Executives for eBay and Overstock.com fairly seethed with frustration during a Nov. 30 hearing before the House Judiciary Committee, blaming Amazon's belligerent tactics over the years for poisoning the atmosphere toward online retailing.
"A few large retailers, Amazon for example, have not operated in the spirit of the law and linked sales-tax collection to physical presence," said Todd Cohen, eBay's vice president for public policy, who argued sales-tax collection would prove burdensome to small retailers that sell through eBay.
But Misener told the panel there is no good reason for Congress to exempt eBay or others, which can easily calculate taxes with today's sophisticated software. Amazon is even offering to do those calculations for smaller companies — for a fee.
"Widespread collection would no longer be an unreasonable burden on interstate commerce," Misener said.
After years of getting beat up as a tax bully, Amazon's new public stance may be a public-relations boon.
At the hearing, U.S. Rep. John Conyers, D-Mich., praised Misener's testimony: "Let the record show that there are corporate good guys in this world."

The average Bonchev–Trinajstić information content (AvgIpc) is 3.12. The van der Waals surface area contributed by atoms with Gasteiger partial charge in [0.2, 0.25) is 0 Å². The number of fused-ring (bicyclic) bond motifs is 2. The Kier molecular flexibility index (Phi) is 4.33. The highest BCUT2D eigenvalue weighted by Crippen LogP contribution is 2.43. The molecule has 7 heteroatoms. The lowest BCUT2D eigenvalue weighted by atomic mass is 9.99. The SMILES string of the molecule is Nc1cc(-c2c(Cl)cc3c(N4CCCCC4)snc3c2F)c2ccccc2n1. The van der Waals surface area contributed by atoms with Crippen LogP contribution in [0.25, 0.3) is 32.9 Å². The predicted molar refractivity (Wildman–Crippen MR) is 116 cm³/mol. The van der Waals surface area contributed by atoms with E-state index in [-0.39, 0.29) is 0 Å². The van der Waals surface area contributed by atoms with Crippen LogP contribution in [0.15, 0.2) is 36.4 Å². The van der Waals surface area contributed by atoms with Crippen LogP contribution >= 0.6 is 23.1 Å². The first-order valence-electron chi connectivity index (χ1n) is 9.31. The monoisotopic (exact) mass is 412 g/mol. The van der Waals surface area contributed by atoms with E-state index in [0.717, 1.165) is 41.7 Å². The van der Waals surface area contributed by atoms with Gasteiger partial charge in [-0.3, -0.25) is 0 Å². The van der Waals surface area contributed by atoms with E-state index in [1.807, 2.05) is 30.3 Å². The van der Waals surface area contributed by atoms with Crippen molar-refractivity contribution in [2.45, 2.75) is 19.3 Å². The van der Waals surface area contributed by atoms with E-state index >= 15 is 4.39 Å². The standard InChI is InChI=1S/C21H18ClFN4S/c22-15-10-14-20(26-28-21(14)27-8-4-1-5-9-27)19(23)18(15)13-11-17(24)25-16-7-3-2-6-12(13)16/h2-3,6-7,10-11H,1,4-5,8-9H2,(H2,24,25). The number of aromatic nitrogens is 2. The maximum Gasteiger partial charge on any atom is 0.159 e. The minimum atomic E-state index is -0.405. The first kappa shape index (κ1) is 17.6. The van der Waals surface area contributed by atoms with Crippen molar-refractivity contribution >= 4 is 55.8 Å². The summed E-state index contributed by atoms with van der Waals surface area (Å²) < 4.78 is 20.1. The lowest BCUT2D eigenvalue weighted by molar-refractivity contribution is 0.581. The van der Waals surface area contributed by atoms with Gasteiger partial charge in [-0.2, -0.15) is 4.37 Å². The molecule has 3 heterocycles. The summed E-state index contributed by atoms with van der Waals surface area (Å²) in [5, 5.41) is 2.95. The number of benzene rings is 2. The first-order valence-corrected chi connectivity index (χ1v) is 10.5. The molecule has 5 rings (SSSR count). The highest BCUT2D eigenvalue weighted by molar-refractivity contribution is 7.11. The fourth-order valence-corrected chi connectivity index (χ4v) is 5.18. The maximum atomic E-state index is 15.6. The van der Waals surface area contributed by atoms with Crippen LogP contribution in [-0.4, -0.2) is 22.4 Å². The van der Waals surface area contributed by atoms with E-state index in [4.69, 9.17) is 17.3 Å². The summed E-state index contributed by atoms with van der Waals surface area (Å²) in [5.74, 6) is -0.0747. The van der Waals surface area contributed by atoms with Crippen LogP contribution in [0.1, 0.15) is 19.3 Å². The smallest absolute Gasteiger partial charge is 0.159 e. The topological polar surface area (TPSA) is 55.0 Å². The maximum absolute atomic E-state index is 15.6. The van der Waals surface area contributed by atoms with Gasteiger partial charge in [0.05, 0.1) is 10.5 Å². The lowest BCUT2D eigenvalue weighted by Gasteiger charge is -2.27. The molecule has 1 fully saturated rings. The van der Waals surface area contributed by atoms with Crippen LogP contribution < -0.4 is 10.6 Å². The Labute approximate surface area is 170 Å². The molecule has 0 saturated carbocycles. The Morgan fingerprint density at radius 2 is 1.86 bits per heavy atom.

But some experts view Amazon's support for federal legislation as convenient, given a hyperpartisan atmosphere in Congress that may prevent any agreement on taxing Internet sales.
"Given the current anti-tax atmosphere, there is no way Congress is going to take away from voters what voters mistakenly view as their God-given right to shop sales-tax-free," said Richard Pomp, a state taxation expert at University of Connecticut School of law.
Even if Congress does act, some business analysts say no one should expect Amazon's retail growth to be derailed.
A report by William Blair & Co. found Amazon's prices would remain competitive even when sales taxes are added. After examining 2,400 products, the analysis found Amazon would still beat competitors' prices on identical items 46 percent of the time, even with sales tax.
Customers are drawn to Amazon's convenience, customer reviews and easy product comparisons — not just the sales-tax advantage, said Mark Miller, the analyst who wrote the report.
"For those who hold out hope that Amazon's momentum will be derailed by collection of sales taxes on a national basis — they might be sorely mistaken," Miller said.
Jim Brunner: 206-515-5628 or email@example.com. On Twitter @Jim_Brunner. Seattle Times reporters Amy Martinez and Susan Kelleher contributed to this report.
Jim Brunner: 206-515-5628 or firstname.lastname@example.org. On Twitter @Jim_Brunner. Seattle Times reporters Amy Martinez and Susan Kelleher contributed to this report.
Information in this article, originally published April 2, 2012, was corrected April 9, 2012. A previous version of this story incorrectly identified professor David Brunori's university affiliation. He's a professor of public policy at The George Washington University.